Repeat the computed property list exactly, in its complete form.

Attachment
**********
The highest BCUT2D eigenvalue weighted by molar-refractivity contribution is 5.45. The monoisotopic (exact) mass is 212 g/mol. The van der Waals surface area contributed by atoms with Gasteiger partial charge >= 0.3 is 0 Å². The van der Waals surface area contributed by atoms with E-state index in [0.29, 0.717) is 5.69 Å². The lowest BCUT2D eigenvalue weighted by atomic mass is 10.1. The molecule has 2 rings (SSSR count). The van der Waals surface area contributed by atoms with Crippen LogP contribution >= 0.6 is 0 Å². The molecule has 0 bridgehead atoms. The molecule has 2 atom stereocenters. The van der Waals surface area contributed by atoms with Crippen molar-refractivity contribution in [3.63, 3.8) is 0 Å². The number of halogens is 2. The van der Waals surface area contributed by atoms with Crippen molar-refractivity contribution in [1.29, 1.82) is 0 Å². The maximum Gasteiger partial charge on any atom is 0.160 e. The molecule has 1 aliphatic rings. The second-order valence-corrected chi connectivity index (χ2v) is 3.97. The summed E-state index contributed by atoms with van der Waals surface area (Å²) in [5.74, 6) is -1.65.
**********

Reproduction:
The highest BCUT2D eigenvalue weighted by molar-refractivity contribution is 5.45. The monoisotopic (exact) mass is 212 g/mol. The van der Waals surface area contributed by atoms with Gasteiger partial charge >= 0.3 is 0 Å². The van der Waals surface area contributed by atoms with E-state index in [0.29, 0.717) is 5.69 Å². The lowest BCUT2D eigenvalue weighted by atomic mass is 10.1. The molecule has 2 rings (SSSR count). The van der Waals surface area contributed by atoms with Crippen LogP contribution >= 0.6 is 0 Å². The molecule has 0 bridgehead atoms. The molecule has 2 atom stereocenters. The van der Waals surface area contributed by atoms with Crippen molar-refractivity contribution in [3.63, 3.8) is 0 Å². The number of halogens is 2. The van der Waals surface area contributed by atoms with Crippen molar-refractivity contribution in [1.29, 1.82) is 0 Å². The maximum Gasteiger partial charge on any atom is 0.160 e. The molecule has 1 aliphatic rings. The second-order valence-corrected chi connectivity index (χ2v) is 3.97. The summed E-state index contributed by atoms with van der Waals surface area (Å²) in [5.74, 6) is -1.65.